Accelerated by the pandemic, technology has enabled a transformation in consumer behavior and a shift in the power dynamics between brands and people. What has emerged is an individual-centric economy in which everyday people hold the power. We call this the “me-conomy.”
In order to survive in the me-conomy, brands, influencers, artists, content, and events need to be:
Relevant - I want content and products tailored just for me
Captivating - Gets and keeps my attention
Convenient - I don’t have to dig for it, it comes to me
Abundant – I can go as far down the rabbit hole as I want
Compelling - Makes me want to do something differently (buy a product, binge for hours, sign up for more)
POV: You open TikTok for a quick brain break. The next thing you know, it’s three hours later and you’ve migrated from BookTok to CleanTok, took an unexpected detour into TombstoneTok, and then somehow ended up on FrogTok.
From an ever-improving, personalized video feed (known as the “for you page” or “fyp”) to flourishing, hobby-specific communities, TikTok has all of the elements needed to thrive in the me-conomy. The app simultaneously appeals to our need for individualism while nurturing our desire to belong.
Relevant: While TikTok has little control over what kind of content is created and uploaded, the algorithm that determines which videos show up on your “for you page” knows exactly what kind of content you are interested in—maybe even better than you know yourself. Even if you don’t interact with a video by liking or commenting, TikTok tracks how long you spend watching that video and how many times you re-watch it. This allows TikTok to deliver a steady stream of personalized content tailored to your interests—even the ones you don’t admit.
Captivating: Every time you skip a video, hide a creator, or report content, the algorithm learns more about what content you are not interested in - which is just as important in curating your fyp as knowing what you do watch. TikTok continually improves the personalization of your feed in the hopes that they will only serve you content that is likely to capture your attention.
Convenient: When you do find something that captures your attention, you can swipe left for more from that creator… or tap a hashtag for similar videos from other creators… or tap into the sound to find other videos using the same music—and when you’re done, you can easily swipe and tap your way right back to where you were on your fyp. Unlike linear television—or even streaming options—users can get lost in hours of content using a single thumb.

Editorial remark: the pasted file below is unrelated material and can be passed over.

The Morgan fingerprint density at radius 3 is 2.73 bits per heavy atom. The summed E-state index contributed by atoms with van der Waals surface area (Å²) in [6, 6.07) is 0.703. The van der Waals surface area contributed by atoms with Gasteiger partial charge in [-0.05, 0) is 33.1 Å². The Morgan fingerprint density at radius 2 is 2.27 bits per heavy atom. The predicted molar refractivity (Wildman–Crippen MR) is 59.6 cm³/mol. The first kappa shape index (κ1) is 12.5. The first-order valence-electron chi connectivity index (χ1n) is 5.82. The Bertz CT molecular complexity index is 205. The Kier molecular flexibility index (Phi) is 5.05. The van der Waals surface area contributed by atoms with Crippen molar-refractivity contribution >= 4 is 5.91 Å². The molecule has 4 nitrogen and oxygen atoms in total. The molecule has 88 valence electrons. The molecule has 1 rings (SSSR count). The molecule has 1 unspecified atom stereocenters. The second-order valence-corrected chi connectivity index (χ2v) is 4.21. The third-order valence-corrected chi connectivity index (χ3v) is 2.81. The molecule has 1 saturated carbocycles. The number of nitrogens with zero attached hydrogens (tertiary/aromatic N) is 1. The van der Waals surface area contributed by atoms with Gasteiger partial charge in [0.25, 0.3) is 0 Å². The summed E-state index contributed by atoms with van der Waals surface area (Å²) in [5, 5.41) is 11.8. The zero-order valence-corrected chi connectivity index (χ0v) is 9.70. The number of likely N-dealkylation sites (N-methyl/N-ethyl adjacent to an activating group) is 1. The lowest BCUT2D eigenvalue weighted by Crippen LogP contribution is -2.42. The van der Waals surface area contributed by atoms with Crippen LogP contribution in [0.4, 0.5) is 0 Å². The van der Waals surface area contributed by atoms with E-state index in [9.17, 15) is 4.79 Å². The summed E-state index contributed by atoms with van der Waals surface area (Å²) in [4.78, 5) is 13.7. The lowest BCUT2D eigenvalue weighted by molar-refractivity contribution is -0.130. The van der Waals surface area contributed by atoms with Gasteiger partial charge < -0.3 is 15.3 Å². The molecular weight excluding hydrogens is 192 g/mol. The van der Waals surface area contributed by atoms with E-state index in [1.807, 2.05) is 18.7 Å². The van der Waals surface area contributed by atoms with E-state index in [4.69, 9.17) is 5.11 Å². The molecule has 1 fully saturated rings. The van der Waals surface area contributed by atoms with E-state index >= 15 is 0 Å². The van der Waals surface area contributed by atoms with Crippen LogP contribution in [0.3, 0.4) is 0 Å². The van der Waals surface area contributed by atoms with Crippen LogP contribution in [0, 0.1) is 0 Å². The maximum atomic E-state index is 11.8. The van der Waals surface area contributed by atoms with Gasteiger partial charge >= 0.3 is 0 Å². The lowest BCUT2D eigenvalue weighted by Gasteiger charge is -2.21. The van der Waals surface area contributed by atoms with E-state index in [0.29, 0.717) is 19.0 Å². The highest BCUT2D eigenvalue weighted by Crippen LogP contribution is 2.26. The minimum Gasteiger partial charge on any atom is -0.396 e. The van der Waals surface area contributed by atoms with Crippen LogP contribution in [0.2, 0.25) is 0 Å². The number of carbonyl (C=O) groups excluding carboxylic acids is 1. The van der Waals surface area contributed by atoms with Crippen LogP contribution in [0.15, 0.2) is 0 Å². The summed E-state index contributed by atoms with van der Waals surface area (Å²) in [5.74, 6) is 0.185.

Abundant: As of December 2020, there were nearly 9 billion videos available on TikTok according to the company’s Transparency Report. Even with users spending on average a whopping 24.5 hours per month on the app, the steady stream of content uploaded by TikTok creators ensures that you can go as far as you want down the rabbit hole.
Compelling: TikTok has always had the goal of being a global music powerhouse, and the app’s ability to bring people together with music while at the same time celebrating individuality has propelled them to the center of influence, both in the music industry and in marketing with music. Songs that trend on TikTok see an increase in streams and sales and brands that incorporate music that is popular on TikTok enjoy a stronger connection with their target.
A recent study found that:
75% of users were using TikTok as a way to discover new music artists
Trends that start on TikTok reach out into the world, impacting culture and consumer behavior. Even brands that don’t use TikTok directly need to pay attention to the app in order to stay culturally relevant. Some things for brands to watch include:
Emerging Music Artists: New artists are launching their careers via TikTok by finding an audience with major label execs through the app. In 2020, more than 70 artists who first shared their music on TikTok were signed by major labels.
Music (Catalogue) Discovery: TikTok is also helping younger generations discover older music. A viral video in 2020 prompted a return to the Billboard charts—and a resurgence in sales—for a 1977 Fleetwood Mac song.
Brand Affinity: The same 23 second viral video that launched Stevie Nicks back into the spotlight also gave cranberry juice maker Ocean Spray 15B media impressions and a boom in sales—not to mention earning the 91 year old brand a boatload of cultural relevance and a resurgence in brand affinity.
The Future of the Me-conomy
B2C marketing has largely been transactional—and muddied by complicated distribution channels that put wholesalers, retailers, and other parties between brand and consumer—until now. Today, relationships between brands and consumers are interactive, reciprocal, and ongoing. Brands that will thrive in the me-conomy will embrace relational marketing, perfect personalization, and form meaningful connections with people.
In this series, we will delve into the complexities of the me-conomy, exploring topics from risk mitigation to cultural relevance, to uncover the best way to thrive in a world of personalization.